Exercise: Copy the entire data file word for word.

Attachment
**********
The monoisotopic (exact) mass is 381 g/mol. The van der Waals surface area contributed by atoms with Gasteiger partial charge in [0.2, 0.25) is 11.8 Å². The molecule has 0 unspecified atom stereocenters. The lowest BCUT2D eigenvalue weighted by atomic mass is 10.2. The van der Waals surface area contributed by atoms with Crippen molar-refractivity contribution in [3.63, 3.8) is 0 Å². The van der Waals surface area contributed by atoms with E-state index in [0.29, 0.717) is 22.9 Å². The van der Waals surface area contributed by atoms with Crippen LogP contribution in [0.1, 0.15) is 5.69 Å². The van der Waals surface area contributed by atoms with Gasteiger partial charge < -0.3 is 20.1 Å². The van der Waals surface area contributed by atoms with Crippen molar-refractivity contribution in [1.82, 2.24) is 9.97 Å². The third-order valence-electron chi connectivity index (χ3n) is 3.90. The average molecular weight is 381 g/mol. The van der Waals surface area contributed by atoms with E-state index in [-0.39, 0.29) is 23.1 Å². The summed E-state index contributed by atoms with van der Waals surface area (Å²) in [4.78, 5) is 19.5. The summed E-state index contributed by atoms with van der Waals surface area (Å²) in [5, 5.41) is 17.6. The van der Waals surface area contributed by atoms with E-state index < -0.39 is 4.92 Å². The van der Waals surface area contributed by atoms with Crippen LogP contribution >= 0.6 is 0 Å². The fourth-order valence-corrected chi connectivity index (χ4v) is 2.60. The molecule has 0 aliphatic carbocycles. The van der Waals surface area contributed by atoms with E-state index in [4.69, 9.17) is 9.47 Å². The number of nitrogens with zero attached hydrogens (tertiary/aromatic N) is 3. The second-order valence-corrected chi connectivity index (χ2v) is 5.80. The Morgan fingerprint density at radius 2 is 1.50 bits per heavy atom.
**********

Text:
The monoisotopic (exact) mass is 381 g/mol. The van der Waals surface area contributed by atoms with Gasteiger partial charge in [0.2, 0.25) is 11.8 Å². The molecule has 0 unspecified atom stereocenters. The lowest BCUT2D eigenvalue weighted by atomic mass is 10.2. The van der Waals surface area contributed by atoms with Crippen molar-refractivity contribution in [3.63, 3.8) is 0 Å². The van der Waals surface area contributed by atoms with E-state index in [0.29, 0.717) is 22.9 Å². The van der Waals surface area contributed by atoms with Crippen LogP contribution in [0.1, 0.15) is 5.69 Å². The van der Waals surface area contributed by atoms with Gasteiger partial charge < -0.3 is 20.1 Å². The van der Waals surface area contributed by atoms with Crippen molar-refractivity contribution in [1.82, 2.24) is 9.97 Å². The third-order valence-electron chi connectivity index (χ3n) is 3.90. The average molecular weight is 381 g/mol. The van der Waals surface area contributed by atoms with E-state index in [-0.39, 0.29) is 23.1 Å². The summed E-state index contributed by atoms with van der Waals surface area (Å²) in [4.78, 5) is 19.5. The summed E-state index contributed by atoms with van der Waals surface area (Å²) in [5, 5.41) is 17.6. The van der Waals surface area contributed by atoms with E-state index < -0.39 is 4.92 Å². The van der Waals surface area contributed by atoms with Crippen LogP contribution >= 0.6 is 0 Å². The fourth-order valence-corrected chi connectivity index (χ4v) is 2.60. The molecule has 0 aliphatic carbocycles. The van der Waals surface area contributed by atoms with E-state index in [4.69, 9.17) is 9.47 Å². The number of nitrogens with zero attached hydrogens (tertiary/aromatic N) is 3. The second-order valence-corrected chi connectivity index (χ2v) is 5.80. The Morgan fingerprint density at radius 2 is 1.50 bits per heavy atom.